Everyone has an opportunity for a moment of transcendence, the potential to experience unity and humanity beyond intransigent definitions of race, class and culture. The film “Invictus,” starring Morgan Freeman and Matt Damon, portrays a powerful moment in the evolution of the New South Africa when the Springbok national rugby team – against extraordinary odds – won the 1995 World Cup and unified a nation that was still emerging from the painful reverberations of apartheid. In his inimitable way, Clint Eastwood has fashioned this true story into a well-crafted, intricate narrative that gives viewers an inspired picture of history.
Sport, in many ways, is a profound force in human society and popular culture, at times intimately bound with politics. When Jackie Robinson broke the color barrier in Major League Baseball in 1947, it foreshadowed the momentous social changes of coming the civil rights movement and greater visibility of Black culture in mainstream America. In an inverse way, the Springboks victory in the 1995 Rugby World Cup shattered cultural barriers between white elites and the African majority, boosting the nation through a quantum leap toward a greater sense of unity.
Such moments in sports history are the stuff of legends. At the highest level of professional sports, in Olympic competition, international soccer, the NBA, NFL, track, boxing and tennis – exceptional athletes amaze us with the will power, strength and endurance they summon in their phenomenal feats. “Invictus” documents a time when sport reaches a transcendent moment on the world stage that means much more than high fives around a glistening trophy or the fever pitch of an incredible last minute game-winning score. Like Jackie Robinson changing America through baseball, Jesse Owens uniting his nation against Nazi ideology, Joe Louis defeating Hitler’s champion Max Schmeling or aboriginal Cathy Freeman taking the 400 meter gold on her home soil at the 2000 Sydney Olympics, the Springboks presence in the 1995 World Cup Final captured the world’s imagination with South Africa’s aspirations for a new identity.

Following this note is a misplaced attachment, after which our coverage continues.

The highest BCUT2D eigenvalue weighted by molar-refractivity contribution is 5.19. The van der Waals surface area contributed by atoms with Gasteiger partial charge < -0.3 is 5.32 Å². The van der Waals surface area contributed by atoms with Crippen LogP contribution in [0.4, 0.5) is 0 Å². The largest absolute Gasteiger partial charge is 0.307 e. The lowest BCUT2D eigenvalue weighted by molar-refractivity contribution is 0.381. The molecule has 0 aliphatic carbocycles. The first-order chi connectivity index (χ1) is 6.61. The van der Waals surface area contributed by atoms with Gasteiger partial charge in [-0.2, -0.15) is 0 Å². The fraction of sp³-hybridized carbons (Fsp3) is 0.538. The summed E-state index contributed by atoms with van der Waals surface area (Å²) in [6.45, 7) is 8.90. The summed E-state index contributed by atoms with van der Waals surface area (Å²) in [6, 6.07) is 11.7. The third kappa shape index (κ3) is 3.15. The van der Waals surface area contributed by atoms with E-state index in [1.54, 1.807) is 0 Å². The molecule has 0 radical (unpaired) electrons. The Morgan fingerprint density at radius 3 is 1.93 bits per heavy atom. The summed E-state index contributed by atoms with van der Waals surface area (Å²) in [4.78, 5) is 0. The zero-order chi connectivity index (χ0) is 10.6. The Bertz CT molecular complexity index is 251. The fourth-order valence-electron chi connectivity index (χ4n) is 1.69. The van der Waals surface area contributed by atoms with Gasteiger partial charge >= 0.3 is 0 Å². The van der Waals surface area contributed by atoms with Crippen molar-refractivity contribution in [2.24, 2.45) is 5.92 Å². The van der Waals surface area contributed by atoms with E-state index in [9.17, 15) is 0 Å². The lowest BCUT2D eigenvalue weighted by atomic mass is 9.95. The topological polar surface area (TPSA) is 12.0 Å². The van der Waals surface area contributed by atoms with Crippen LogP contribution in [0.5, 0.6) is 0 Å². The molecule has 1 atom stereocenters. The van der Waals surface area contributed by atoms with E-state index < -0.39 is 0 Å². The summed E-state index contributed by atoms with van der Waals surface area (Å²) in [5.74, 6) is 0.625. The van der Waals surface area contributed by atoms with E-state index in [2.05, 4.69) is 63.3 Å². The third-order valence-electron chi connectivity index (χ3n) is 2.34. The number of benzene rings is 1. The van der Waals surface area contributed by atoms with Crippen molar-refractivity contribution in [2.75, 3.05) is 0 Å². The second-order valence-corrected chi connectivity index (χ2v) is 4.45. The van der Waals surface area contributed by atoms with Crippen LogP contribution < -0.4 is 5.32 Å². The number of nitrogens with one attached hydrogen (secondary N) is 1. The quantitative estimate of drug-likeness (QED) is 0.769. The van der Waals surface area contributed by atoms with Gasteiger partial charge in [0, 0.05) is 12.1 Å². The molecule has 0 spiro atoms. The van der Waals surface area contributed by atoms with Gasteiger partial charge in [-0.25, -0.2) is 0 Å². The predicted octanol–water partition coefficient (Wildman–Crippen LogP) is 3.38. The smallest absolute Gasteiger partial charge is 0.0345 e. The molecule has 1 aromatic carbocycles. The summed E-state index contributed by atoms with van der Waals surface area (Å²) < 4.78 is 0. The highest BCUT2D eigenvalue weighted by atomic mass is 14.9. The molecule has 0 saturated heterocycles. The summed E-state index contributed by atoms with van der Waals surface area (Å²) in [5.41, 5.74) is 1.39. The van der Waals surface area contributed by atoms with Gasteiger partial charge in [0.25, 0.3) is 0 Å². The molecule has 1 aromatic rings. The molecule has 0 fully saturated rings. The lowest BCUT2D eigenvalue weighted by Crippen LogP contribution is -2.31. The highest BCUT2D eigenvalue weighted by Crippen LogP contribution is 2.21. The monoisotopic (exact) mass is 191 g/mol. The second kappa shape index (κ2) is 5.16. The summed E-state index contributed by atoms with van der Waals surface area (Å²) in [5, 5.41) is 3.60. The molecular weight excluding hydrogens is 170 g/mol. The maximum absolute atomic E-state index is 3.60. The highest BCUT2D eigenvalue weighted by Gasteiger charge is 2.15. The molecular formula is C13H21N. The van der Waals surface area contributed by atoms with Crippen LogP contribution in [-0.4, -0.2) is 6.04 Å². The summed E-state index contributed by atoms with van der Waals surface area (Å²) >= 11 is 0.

In the early years of his Presidency, Nelson Mandela showed an enormous capacity to reach out to both black and white South Africans, navigating cultural minefields and finding ways to compel them to work together. Indeed, Mandela began his mission to bring South Africans together by first retaining the previous white staffers from former President Willem de Klerk’s office, and boldly asking both white and black bodyguards from the African National Congress (ANC) military wing and the South African security forces – formal mortal enemies – to serve together as one racially integrated Presidential Protection Unit. Mandela forced the issue and suddenly South Africa had a very visible contingent of body guards – both black and white – surrounding him in all his public appearances. (That didn’t stop Mandela from at times slipping away from his handlers to wander among the exultant street crowds in downtown Johannesburg, but the image change with his new multi-racial charges was palpable.) In countless ways Mandela used his will power and personal magnetism to undermine South Africa’s polarized racial tensions, from saving the Springbok logo and colors (a despised symbol of Afrikaner domination) to easing fears among high-ranking generals in the white military establishment.
Mandela built a profound relationship with Springbok captain Francois Pienaar, encouraging Pienaar and other members of the team to see themselves in a broader vision as sports role models working to bring rugby into South Africa’s black townships. By the time South Africa reached the quarterfinals game with Western Samoa, black South Africans had become enamored with the Springboks success and the sudden possibility that despite conventional expectations, the Springboks might advance to the and perhaps even win the Rugby World Cup. Attitudes were indeed changing among sports commentators, government officials, journalists and political leaders, and the film deftly portrays the genius of Mandela’s ability to inspire, provoke, goad, question and persuade blacks and whites to this new vision. (The converse of Mandela’s ideal – not quite addressed in the film – is that many activists in the ANC felt that Mandela ‘sold out’ and gave up too much in the name of racial reconciliation. But the danger of a military coup was very real, and it seems some sacrifice was necessary to produce accord on all sides.) Like “The Miracle on Ice,” the outcome is known and expected; the Springboks emerge victorious, World Cup champions after 13 years of international boycotts and isolation. But the journey to the climactic triumph in “Invictus” is an emotional testament to how ensconced attitudes and hard prejudice can be changed by positive intentions.